US adults with less than high school education completion or technical college/some college completion reported a 21.0% prevalence of depression in 2020.

The following states had the highest prevalence of depression among their adults in 2020:

  • West Virginia (26.4%; 95% CI, 25.0 – 27.8)
  • Kentucky (24.2%; [95% CI, 22.5 – 26.0)
  • Tennessee (24.1% ;95% CI, 22.4 – 25.8)

The following states had the lowest prevalence of depression among their adults in 2020:

  • Hawaii (12.7%; 95% CI, 11.8 – 13.7)
  • California (14.1%; 95% CI, 12.8 – 15.5)
  • Illinois (14.7% 95% CI, 13.2 – 16.4)

Lee and colleagues noted that previously similar reports had shown similar differences in the prevalence of depression among these subpopulations. The considerably greater prevalence of depression among the Appalachian and southern Mississippi Valley regions are both somewhat explained by, and conducive to, other health concerns in the populations.

“Depression is a comorbidity for many chronic diseases, including diabetes, arthritis, and cardiovascular diseases,” they wrote. “These diseases also occur in higher concentrations in states within the Appalachian region, suggesting that geographic variation in the prevalence of depression might partially reflect patterns of other chronic diseases.”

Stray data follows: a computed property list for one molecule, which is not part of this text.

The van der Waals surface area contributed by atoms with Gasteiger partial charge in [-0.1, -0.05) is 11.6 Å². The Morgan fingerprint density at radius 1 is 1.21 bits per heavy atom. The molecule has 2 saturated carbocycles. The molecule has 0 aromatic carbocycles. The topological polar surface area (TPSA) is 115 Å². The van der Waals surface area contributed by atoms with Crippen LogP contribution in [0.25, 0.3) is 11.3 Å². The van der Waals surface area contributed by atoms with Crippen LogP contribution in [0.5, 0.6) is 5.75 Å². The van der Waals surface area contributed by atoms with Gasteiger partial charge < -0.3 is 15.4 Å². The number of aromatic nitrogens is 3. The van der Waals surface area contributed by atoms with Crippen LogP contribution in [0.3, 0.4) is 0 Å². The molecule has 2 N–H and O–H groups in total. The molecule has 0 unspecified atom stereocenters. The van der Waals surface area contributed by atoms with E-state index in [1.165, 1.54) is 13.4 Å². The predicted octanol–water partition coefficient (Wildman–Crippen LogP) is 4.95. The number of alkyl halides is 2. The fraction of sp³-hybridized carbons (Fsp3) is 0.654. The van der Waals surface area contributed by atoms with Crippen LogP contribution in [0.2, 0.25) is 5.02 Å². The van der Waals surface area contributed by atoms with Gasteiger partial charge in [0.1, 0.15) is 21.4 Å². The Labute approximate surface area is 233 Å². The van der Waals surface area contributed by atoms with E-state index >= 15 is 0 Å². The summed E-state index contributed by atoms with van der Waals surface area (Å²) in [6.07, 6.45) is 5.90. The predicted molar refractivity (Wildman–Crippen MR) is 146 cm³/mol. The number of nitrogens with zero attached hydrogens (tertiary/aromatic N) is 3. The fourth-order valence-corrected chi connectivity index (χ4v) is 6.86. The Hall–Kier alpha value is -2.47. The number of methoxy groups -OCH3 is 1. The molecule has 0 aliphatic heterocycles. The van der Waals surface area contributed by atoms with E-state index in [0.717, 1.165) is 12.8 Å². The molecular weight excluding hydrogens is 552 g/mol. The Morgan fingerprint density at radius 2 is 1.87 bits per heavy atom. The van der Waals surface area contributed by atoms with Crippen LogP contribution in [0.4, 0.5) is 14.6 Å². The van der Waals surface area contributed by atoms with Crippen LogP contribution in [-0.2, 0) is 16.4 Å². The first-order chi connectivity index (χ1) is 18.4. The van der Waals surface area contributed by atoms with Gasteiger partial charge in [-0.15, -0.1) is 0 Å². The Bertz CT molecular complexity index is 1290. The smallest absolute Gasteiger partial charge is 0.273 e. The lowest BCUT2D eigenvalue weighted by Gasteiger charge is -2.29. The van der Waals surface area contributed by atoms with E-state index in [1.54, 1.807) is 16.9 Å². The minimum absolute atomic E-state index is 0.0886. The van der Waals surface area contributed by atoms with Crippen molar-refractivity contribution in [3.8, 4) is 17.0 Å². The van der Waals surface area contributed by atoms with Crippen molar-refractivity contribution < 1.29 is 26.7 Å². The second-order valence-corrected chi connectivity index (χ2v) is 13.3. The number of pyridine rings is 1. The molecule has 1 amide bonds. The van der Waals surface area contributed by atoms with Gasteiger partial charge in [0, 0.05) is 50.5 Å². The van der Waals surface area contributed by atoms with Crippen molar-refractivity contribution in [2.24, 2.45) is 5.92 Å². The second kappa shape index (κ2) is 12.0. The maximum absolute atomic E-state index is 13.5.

The implementation of the region-level depression prevalence data may help guide targeted efforts from local public health practitioners to address community-level mental health awareness and care.

“Population-level efforts to address prevention, treatment, and management of depression include tailored and targeted programs to address demographic and geographic disparities,” investigators wrote. “CDC provides information about mental health resources and programs, including those focused on specific populations (e.g., children, older adults, and those with chronic conditions).”

Though the assessment was limited by a trio of components including the subjective nature of survey data, the limitation of data collection beyond phone calls, and the potentially imprecise estimates from county-level data, Lee and colleagues believe their analysis provides a clear snapshot of estimated depression prevalence throughout the US.

“These estimates can help decision-makers guide resource allocation to areas where the need is greatest, which might include consideration of evidence-based interventions and practices such as those recommended by the Community Preventive Services Task Force and the Substance Abuse and Mental Health Services Administration,” they concluded.

References

  1. Lee B, Wang Y, Carlson SA, et al. National, State-Level, and County-Level Prevalence Estimates of Adults Aged ≥18 Years Self-Reporting a Lifetime Diagnosis of Depression — United States, 2020. MMWR Morb Mortal Wkly Rep 2023;72:644–650. DOI: http://dx.doi.org/10.15585/mmwr.mm7224a1